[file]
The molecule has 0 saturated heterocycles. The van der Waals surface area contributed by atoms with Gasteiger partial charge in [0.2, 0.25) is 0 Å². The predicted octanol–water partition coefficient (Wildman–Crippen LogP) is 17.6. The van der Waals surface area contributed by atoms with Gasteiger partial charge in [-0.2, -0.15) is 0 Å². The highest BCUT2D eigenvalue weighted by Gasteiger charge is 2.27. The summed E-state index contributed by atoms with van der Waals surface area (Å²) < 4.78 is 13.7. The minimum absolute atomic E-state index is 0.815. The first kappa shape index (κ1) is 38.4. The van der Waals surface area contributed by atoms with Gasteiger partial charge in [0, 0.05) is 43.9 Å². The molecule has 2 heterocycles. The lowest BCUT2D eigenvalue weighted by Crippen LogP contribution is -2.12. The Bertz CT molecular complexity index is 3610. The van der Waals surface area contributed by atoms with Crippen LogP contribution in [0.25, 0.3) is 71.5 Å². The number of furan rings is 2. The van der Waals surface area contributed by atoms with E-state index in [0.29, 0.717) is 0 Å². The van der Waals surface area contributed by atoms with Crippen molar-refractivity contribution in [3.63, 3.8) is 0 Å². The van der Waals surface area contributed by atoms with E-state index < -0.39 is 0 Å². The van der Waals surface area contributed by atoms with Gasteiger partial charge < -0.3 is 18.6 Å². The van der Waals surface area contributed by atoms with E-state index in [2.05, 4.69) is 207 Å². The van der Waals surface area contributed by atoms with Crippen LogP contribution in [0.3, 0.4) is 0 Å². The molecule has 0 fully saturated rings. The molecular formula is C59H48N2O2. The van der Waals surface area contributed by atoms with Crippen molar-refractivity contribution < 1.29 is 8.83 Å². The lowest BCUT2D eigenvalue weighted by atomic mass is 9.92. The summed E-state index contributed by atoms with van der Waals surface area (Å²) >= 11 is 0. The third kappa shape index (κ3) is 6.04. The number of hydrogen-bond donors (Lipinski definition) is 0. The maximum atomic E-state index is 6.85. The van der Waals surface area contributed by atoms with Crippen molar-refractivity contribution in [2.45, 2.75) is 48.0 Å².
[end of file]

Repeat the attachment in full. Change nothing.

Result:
The molecule has 0 saturated heterocycles. The van der Waals surface area contributed by atoms with Gasteiger partial charge in [0.2, 0.25) is 0 Å². The predicted octanol–water partition coefficient (Wildman–Crippen LogP) is 17.6. The van der Waals surface area contributed by atoms with Gasteiger partial charge in [-0.2, -0.15) is 0 Å². The highest BCUT2D eigenvalue weighted by Gasteiger charge is 2.27. The summed E-state index contributed by atoms with van der Waals surface area (Å²) < 4.78 is 13.7. The minimum absolute atomic E-state index is 0.815. The first kappa shape index (κ1) is 38.4. The van der Waals surface area contributed by atoms with Gasteiger partial charge in [0, 0.05) is 43.9 Å². The molecule has 2 heterocycles. The lowest BCUT2D eigenvalue weighted by Crippen LogP contribution is -2.12. The Bertz CT molecular complexity index is 3610. The van der Waals surface area contributed by atoms with Crippen LogP contribution in [0.25, 0.3) is 71.5 Å². The number of furan rings is 2. The van der Waals surface area contributed by atoms with E-state index in [0.29, 0.717) is 0 Å². The van der Waals surface area contributed by atoms with Crippen molar-refractivity contribution in [3.63, 3.8) is 0 Å². The van der Waals surface area contributed by atoms with E-state index < -0.39 is 0 Å². The van der Waals surface area contributed by atoms with Gasteiger partial charge < -0.3 is 18.6 Å². The van der Waals surface area contributed by atoms with E-state index in [2.05, 4.69) is 207 Å². The van der Waals surface area contributed by atoms with Crippen LogP contribution in [0.3, 0.4) is 0 Å². The molecule has 0 fully saturated rings. The molecular formula is C59H48N2O2. The van der Waals surface area contributed by atoms with Crippen molar-refractivity contribution < 1.29 is 8.83 Å². The lowest BCUT2D eigenvalue weighted by atomic mass is 9.92. The summed E-state index contributed by atoms with van der Waals surface area (Å²) >= 11 is 0. The third kappa shape index (κ3) is 6.04. The number of hydrogen-bond donors (Lipinski definition) is 0. The maximum atomic E-state index is 6.85. The van der Waals surface area contributed by atoms with Crippen molar-refractivity contribution in [2.45, 2.75) is 48.0 Å².